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SciTech Tuesday: Konrad Zuse and German Computing

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At a time when a ‘computer’ was a job title, most numerical calculations during the 1930s and 1940s were made by men and women using slide rules. At Harvard, the Mark I was developed in 1944, and the Colossus at Bletchley Park was developed beginning in 1943. These programmable computers were preceded by the Z1, designed and created by Konrad Zuse in 1938 at his parents’ apartment in Berlin.

The Z1 had limited programability, reading instructions from perforations on 35mm film. Its mechanical components limited the Z1’s accuracy. The Z1 and its blueprints were destroyed by bombing raids in January 1944.

Konrad Zuse, born in 1910 in Berlin and raised in East Prussia, attended Berlin Technical University and graduated with a degree in Civil Engineering in 1935. He worked on his computer in isolation from other computing researchers because of the growing economic and political isolation of Germany. In 1939 he was inducted into the Germany Army, and given the resources and charge to build a better computer. The Z2 was completed in 1940 and took up two rooms of Zuse’s parents flat. It used telephone relays to extend its computing power. The German Research Institute for Aviation gave him funding to start a company, and Zuse moved to an office. There he built the Z3 using even more computer relays. This machine more was more flexibly programmable and had memory.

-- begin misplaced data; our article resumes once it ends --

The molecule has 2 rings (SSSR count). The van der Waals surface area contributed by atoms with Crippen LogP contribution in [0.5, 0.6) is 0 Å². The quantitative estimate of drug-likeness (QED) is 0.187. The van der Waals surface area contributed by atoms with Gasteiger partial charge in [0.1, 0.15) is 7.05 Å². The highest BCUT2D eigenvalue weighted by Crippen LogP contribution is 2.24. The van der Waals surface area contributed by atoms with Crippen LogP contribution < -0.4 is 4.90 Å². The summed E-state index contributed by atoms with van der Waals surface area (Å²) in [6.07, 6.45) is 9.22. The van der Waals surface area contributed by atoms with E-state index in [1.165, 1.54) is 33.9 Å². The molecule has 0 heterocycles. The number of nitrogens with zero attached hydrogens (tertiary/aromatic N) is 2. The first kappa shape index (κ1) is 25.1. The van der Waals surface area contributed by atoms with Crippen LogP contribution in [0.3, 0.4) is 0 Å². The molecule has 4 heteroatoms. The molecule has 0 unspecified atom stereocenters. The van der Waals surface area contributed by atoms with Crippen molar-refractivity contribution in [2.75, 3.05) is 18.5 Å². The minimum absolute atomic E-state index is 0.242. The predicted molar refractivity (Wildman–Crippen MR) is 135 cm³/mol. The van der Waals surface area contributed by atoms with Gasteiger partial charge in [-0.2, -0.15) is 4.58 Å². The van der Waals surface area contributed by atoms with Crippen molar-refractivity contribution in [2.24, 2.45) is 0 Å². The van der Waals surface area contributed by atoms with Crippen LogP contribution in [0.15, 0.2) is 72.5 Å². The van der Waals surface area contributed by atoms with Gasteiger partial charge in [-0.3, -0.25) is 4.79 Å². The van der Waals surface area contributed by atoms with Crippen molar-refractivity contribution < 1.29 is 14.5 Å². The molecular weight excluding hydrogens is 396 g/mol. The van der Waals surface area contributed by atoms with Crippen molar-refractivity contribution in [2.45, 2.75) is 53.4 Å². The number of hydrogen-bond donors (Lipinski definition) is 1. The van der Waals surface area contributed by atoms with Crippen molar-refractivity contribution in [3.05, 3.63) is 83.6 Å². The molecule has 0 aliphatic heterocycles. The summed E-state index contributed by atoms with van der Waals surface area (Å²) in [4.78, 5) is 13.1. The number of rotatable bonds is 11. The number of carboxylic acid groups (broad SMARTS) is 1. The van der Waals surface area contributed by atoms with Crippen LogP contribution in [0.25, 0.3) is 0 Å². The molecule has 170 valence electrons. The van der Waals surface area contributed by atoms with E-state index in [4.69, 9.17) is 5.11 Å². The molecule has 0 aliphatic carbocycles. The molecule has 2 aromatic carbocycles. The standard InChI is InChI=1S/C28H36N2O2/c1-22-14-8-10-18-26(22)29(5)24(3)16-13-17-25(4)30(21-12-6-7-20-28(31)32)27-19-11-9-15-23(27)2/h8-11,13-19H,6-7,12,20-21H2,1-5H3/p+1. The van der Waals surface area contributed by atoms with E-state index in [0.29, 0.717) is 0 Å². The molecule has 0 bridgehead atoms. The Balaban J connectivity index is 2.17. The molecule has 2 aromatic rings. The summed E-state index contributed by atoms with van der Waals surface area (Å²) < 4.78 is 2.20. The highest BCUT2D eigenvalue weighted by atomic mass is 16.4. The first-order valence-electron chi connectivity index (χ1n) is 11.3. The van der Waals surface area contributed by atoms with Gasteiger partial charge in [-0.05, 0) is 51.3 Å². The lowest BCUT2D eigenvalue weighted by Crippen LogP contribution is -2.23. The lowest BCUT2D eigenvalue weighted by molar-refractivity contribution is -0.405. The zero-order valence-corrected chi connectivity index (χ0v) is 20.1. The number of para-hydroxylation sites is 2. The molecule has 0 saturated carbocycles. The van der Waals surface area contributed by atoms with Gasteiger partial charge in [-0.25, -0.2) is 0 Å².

The German government denied funding for Zuse’s computing project, deeming it to have little immediate utility. Bombing raids destroyed the Z2 and Z3, and led Zuse to pack up the almost finished Z4 in February 1945 and ship it to Gottingen. Work to complete the Z4 was halted until 1949. During this hiatus Zuse developed a programming language he called Plankalkül (plain calculus). He had found programming in machine language very difficult, and so wrote the first high-level computing language.

Zuse died of heart failure in 1995. Two years later the Z4 was shown to be Turing-complete.

Posted by Rob Wallace, STEM Education Coordinator at The National WWII Museum.

Images from Wikimedia Commons

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